NMR spectra of the downfield region of normal adult hemoglobin are reported as a function of oxygenation and temperature. Spectra were run in D2O at pD 7.4. A specially made NMR tube insert allowed precise measurement of the degree of oxygenation and of methemoglobin formation before and after taking the NMR spectrum. Plots of the estimated intensity of the most downfield prominent NMR peak, identified as arising from a deoxy β subunit by Davis et al. versus the average degree of oxygenation y, measured optically, yield a nearly straight line within experimental error, for samples stripped of organic phosphates and for samples containing 2,3 diphosphoglycerate or inositol hexaphosphate. Intensities of peaks further upfield than this peak, previously attributed to deoxy α subunits, are difficult to measure directly especially for samples containing inositol hexaphosphate. The latter samples show broadening in these α peaks as the degree of oxygenation increases. This extra broadening appears to increase with temperature. Linearity of the β peak intensity with oxygenation is expected if there is no large oxygen affinity difference between α and β subunits. However, the cooperativity of binding, and inaccuracy of the data, make it impossible to make accurate estimates of affinity differences.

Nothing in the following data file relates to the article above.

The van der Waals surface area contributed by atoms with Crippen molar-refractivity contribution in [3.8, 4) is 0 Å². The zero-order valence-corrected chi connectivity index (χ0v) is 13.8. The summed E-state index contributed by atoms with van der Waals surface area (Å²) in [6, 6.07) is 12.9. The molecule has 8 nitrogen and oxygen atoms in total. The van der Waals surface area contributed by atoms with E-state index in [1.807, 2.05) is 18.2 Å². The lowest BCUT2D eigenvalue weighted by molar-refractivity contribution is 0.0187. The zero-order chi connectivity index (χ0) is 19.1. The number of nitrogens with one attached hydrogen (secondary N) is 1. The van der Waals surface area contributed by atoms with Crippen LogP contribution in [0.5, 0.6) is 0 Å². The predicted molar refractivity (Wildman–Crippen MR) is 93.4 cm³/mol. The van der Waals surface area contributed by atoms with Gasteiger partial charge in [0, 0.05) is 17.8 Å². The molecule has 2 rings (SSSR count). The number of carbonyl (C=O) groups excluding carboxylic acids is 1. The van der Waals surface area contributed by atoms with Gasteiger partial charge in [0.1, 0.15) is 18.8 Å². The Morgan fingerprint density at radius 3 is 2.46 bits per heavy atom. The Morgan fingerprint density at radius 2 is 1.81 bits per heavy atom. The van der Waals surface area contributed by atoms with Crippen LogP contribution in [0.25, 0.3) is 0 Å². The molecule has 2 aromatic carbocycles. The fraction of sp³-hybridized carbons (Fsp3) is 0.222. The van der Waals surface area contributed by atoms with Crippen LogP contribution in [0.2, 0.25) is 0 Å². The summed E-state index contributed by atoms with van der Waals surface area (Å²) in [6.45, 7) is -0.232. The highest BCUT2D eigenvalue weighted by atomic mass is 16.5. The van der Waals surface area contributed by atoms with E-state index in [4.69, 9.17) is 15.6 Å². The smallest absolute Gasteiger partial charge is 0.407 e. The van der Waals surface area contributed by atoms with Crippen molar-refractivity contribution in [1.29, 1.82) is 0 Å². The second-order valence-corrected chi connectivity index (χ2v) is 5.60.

|Number of pages||6|
|Journal||Journal of Biological Chemistry|
|Publication status||Published - 1976 Dec 1|
ASJC Scopus subject areas
- Molecular Biology
- Cell Biology